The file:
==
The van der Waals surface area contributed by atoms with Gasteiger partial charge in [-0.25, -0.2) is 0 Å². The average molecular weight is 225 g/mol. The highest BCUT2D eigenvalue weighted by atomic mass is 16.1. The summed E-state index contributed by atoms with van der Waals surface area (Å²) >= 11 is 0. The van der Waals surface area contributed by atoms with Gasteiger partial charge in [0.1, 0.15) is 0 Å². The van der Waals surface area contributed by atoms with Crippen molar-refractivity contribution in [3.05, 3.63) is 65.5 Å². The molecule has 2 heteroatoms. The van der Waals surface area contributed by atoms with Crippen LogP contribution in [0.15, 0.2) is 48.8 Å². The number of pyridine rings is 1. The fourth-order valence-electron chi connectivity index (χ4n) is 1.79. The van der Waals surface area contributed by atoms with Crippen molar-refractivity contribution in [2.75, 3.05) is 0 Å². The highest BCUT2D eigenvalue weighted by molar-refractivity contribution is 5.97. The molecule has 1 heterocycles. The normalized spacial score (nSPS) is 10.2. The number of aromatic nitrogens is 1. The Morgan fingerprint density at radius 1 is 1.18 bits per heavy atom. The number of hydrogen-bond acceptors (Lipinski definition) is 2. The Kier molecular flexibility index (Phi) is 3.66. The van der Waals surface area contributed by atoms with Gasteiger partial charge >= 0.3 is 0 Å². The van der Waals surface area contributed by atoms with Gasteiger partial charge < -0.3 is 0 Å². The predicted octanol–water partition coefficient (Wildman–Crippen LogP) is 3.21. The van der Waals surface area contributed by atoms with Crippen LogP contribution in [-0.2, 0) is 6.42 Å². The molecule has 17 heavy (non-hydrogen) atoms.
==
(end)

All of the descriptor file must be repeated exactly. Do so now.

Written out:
The van der Waals surface area contributed by atoms with Gasteiger partial charge in [-0.25, -0.2) is 0 Å². The average molecular weight is 225 g/mol. The highest BCUT2D eigenvalue weighted by atomic mass is 16.1. The summed E-state index contributed by atoms with van der Waals surface area (Å²) >= 11 is 0. The van der Waals surface area contributed by atoms with Gasteiger partial charge in [0.1, 0.15) is 0 Å². The van der Waals surface area contributed by atoms with Crippen molar-refractivity contribution in [3.05, 3.63) is 65.5 Å². The molecule has 2 heteroatoms. The van der Waals surface area contributed by atoms with Crippen LogP contribution in [0.15, 0.2) is 48.8 Å². The number of pyridine rings is 1. The fourth-order valence-electron chi connectivity index (χ4n) is 1.79. The van der Waals surface area contributed by atoms with Crippen molar-refractivity contribution in [2.75, 3.05) is 0 Å². The highest BCUT2D eigenvalue weighted by molar-refractivity contribution is 5.97. The molecule has 1 heterocycles. The normalized spacial score (nSPS) is 10.2. The number of aromatic nitrogens is 1. The Morgan fingerprint density at radius 1 is 1.18 bits per heavy atom. The number of hydrogen-bond acceptors (Lipinski definition) is 2. The Kier molecular flexibility index (Phi) is 3.66. The van der Waals surface area contributed by atoms with Gasteiger partial charge >= 0.3 is 0 Å². The van der Waals surface area contributed by atoms with Gasteiger partial charge < -0.3 is 0 Å². The predicted octanol–water partition coefficient (Wildman–Crippen LogP) is 3.21. The van der Waals surface area contributed by atoms with Crippen LogP contribution in [-0.2, 0) is 6.42 Å². The molecule has 17 heavy (non-hydrogen) atoms.